Album Reviews

Lee Hazlewood – The LHI Years: Singles, Nudes & Backsides (1968-71)

(Light In The Attic) UK release date: 14 May 2012

Lee Hazlewood - The LHI Years: Singles, Nudes & Backsides (1968-71) The iconoclastic Lee Hazlewood adorns the cover of this retrospective release, trademark moustache intact, surrounded by a gaggle of beautiful, naked women who are also with his trademark moustache intact, on each and every one of them. Subtitled ‘Singles, Nudes and Backsides’, Lee Hazlewood’s reputation seems to straddle between groundbreaking songwriter and frivolous, eccentric rascal, capable of moments of real genius and unadulterated corn.

Hazlewood’s career has interesting parallels with Scott Walker– both committed Europhiles and both with rather dubious output in the mid-1970s before a 1990s reappraisal. And it is Hazlewood’s European fling – most notably his time spent in Scandinavia, recording the wonderful Cowboy In Sweden – which this compilation primarily focuses upon. Already famous for writing and crooning These Boots Are Made For Walkin’ with Nancy Sinatra, Hazlewood continued his penchant for male-female duets throughout his LHI years with Nina Lizell, Suzi Jane Hokom and Swedish actress Ann-Margret all featuring on the album.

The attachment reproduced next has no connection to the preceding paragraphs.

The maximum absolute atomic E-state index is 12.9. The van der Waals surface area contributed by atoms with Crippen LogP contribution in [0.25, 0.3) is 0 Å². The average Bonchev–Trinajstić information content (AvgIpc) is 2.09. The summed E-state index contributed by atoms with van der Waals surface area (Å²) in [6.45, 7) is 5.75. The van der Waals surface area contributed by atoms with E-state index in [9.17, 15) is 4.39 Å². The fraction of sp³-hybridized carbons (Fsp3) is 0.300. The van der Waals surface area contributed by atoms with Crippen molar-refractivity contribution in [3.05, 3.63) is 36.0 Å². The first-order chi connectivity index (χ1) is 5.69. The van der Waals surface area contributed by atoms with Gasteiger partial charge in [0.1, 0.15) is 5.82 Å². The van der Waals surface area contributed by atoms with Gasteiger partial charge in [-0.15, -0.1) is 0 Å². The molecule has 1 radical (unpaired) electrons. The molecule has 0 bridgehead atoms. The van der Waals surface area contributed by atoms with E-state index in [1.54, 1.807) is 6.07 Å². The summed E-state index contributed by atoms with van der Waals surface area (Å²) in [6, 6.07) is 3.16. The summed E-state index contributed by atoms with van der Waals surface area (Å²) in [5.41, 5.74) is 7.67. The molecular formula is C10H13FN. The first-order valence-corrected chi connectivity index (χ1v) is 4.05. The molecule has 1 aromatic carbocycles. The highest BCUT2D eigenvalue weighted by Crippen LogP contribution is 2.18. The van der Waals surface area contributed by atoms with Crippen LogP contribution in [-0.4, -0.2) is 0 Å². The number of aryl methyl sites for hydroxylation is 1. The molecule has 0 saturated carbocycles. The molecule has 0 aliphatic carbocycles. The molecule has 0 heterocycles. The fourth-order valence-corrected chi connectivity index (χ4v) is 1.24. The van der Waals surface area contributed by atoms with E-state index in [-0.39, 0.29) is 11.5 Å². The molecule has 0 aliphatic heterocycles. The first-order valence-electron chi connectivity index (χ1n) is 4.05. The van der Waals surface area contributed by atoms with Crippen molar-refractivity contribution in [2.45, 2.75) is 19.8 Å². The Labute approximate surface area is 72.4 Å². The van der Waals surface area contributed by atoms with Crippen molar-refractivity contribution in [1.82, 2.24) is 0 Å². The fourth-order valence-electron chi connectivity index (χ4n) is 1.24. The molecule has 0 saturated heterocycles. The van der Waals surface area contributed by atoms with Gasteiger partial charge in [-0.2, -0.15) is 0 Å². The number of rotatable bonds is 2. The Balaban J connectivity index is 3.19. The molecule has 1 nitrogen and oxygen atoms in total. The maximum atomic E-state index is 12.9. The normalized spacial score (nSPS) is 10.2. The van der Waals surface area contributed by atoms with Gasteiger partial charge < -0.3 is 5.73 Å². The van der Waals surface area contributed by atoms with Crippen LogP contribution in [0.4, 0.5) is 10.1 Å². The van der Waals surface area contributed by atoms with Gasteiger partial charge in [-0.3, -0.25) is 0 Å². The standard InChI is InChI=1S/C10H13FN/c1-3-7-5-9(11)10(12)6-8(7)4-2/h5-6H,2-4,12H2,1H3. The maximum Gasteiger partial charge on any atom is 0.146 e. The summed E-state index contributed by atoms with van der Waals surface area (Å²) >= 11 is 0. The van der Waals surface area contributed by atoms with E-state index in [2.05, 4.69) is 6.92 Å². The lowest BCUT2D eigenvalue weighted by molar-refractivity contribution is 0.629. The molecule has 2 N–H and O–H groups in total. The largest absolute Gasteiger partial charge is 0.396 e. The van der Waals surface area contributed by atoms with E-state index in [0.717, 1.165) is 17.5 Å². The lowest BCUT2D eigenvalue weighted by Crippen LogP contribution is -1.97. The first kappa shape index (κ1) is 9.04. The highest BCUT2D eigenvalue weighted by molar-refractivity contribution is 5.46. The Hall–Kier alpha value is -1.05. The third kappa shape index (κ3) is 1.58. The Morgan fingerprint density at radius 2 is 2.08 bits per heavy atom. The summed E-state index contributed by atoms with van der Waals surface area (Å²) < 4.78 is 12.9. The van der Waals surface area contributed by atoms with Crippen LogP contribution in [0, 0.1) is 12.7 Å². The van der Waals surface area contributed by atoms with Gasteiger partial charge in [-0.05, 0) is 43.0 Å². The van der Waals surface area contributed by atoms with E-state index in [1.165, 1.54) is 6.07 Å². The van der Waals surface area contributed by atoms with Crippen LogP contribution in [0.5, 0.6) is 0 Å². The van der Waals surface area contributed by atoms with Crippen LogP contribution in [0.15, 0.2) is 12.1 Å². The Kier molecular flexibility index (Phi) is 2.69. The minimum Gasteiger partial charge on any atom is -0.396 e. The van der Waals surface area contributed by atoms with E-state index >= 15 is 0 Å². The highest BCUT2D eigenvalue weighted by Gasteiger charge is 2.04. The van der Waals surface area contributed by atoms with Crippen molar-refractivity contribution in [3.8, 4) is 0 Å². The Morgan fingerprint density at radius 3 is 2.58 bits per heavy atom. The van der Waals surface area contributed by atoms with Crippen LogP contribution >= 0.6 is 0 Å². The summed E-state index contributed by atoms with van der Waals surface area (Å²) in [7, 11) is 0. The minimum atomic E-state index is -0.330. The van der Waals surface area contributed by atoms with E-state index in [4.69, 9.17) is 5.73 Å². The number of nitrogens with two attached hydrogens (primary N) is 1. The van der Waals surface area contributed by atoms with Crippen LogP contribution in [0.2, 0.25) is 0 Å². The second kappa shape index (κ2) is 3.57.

These duets, particularly Leather and Lace, display Hazlewood’s for lavishly orchestrated melancholia The female vocal generally plays the role of the winsome, whimsical coquette with Hazlewood intoning the dark narrative of the straight man. In fact, the coquette is taken to quite humorous extremes with Ann-Margret chuckling at “summer… it sure is a bummer!” on Sleep In The Grass – a sure sign of the times which lends a quaint air to the bruised and solemn country stylings on display.

LHI was Hazlewood’s own imprint, famous for signing the International Submarine Band with featured a certain Gram Parsons but later refused to release him to work on the Byrds alt-country precursor Sweetheart of the Rodeo. Yet Hazlewood lays claim himself to be some form of guru looming large on the country-rock genre. His solo vocal works displayed here become increasingly dark and twisted. While initially revealing his “eyes area little blurred for a Monday morning”, this soon turns to he’s”rejected the Establishment completely…he just goes from place to place stirring up the young folk until their nothing but a disrespectful mob” on Trouble Maker.

Despite the occasional hippy-dippyness, there is an elegance to Hazlewood’s work. This is conveyed not just by his rich baritone but also the arrangements which are lush and on the verge of teetering into the overtly-cheesy. Hazlewood manages to nail the baroque to the pop, a combination which seems almost too threatening for the era.Come On Home To Me is a particular standout, a lonesome lament with an undercoat of danger.

It’s this slightly off-kilter approach which gives Hazlewood his mercurial status – despite his mainstream success during the Sinatra years, his output seems to exist in some transient space between myriad genres and styles, without ever really committing himself to any one approach. In that sense, it makes sense that this compilation is formed from releases on his own label. The eccentricities may have been obtuse at the time and, 40 years on, they still are. The sign of a true iconoclast.

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